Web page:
Making Magic

Pardon my recent absence, friends and fiends! Just finished a paper entitled “Do Looks Matter in Negotiation?”, which was a nightmare to write. Now, on to even more superficial issues.

My friends probably know it takes little to sway me — a perfectly tailored shirt and suit. Such is the magic of, ahem, bespoke. Really, why do all bankers, lawyers and other corporate rogues get so excited about being measured up and hand stitched down?

From an older Forbes article on The Most Expensive Suits

What makes a suit cost upwards of $5,000 and sometimes considerably more? It’s a combination of material, labor, skill and not a little egotism. (You have to think you’re worth it, after all.)

If it is egotism, I like how it manifests itself in an understatement — no labels, no monogram (monogram monogram monogram), and probably not given to flashy details either. This, in spite of the illustriousness of Savile Row’s clientele, whose names are rarely released, in the spirit of things.

Henry Poole & Co., Savile Row (credits: Cobbler's Web)

Henry Poole & Co., Savile Row (credits: Cobbler's Web)

So, this thing about hand-tailoring — it’s only for those who can afford it (but are barred by good taste from explicitly telling you so). Little wonder the tailors are getting riled up about made-to-measure stores encroaching on their corner — they’re instituting measures to show customers they’re the Real Thing.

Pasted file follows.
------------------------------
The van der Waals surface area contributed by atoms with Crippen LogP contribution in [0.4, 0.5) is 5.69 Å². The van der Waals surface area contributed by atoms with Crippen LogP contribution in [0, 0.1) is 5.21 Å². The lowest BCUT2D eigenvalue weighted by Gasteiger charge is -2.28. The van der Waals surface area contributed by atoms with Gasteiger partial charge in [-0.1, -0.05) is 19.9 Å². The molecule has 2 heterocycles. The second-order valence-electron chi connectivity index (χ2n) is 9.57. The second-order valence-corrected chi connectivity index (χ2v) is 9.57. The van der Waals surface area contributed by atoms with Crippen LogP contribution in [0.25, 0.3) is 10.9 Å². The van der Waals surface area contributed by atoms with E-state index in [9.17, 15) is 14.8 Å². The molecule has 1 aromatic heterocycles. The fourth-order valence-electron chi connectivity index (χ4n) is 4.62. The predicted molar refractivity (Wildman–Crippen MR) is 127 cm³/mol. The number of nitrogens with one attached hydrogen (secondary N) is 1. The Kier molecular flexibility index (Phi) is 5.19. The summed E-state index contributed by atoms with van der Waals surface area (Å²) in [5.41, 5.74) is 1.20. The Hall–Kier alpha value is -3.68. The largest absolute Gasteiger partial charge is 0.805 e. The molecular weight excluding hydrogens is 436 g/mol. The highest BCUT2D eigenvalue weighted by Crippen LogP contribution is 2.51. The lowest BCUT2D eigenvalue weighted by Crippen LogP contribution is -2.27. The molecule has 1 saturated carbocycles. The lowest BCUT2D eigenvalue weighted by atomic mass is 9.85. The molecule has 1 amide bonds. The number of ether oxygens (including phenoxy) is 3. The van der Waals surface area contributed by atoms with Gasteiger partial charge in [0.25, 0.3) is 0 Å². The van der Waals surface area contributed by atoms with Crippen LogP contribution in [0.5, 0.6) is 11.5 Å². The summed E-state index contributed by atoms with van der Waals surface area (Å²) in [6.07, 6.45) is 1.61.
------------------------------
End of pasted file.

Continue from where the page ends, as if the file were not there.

The sartorial row on Savile Row

… The Savile Row Bespoke Association is launching a quality mark to distinguish its products from other companies who sell “made-to-measure” suits under the banner “Savile Row Bespoke”.

That would allow potential customers to at least know what they are buying when they pay for their hand-tailored suit.

I quite like the idea of a quality mark — it makes a point but doesn’t overstate it. I’ve realised this is something that comes with experience and maturity, and is something I’ve been working towards of late. This is also probably one of the reasons why I’ve come to respect bespoke a lot: it says a lot without talking too much.

On a separate note, this is rather amazing:

In reality, sales of high-quality bespoke suits, even in the current recession, have not fallen noticeably over the past year.

More Readings for the Week:
1. Cobbler’s Web: amazing collection of bespoke clothing and shoes
2. A Suitable Wardrobe
3. Gentlemen: A Timeless Guide to Fashion

This entry was published on October 7, 2009 at 12:52 pm. It’s filed under Uncategorized and tagged , , , , , , , , . Bookmark the permalink. Follow any comments here with the RSS feed for this post.

4 thoughts on “Making Magic

  1. rueben on said:

    remember it was not too long ago when saythefword predicted that the economic tsunami would have sweep over the runway. check this out http://news.bbc.co.uk/2/hi/business/8298946.stm

  2. saythefword on said:

    i know, right! i just got home from hanoi and am reading about it now! plus versace pulled out of japan! things keep happening!

  3. Rachel on said:

    ” This is also probably one of the reasons why I’ve come to respect bespoke a lot: it says a lot without talking too much.”

    I love this line and I think it’s so applicable not just to fashion, but to everything in life. Meeting people who say alot without talking too much is one of the most rewarding experiences ever🙂 You really feel like you’ve found this gorgeous, hidden gem haha

  4. saythefword on said:

    hi rachel! totally agree! i’d love to meet more people like that.🙂

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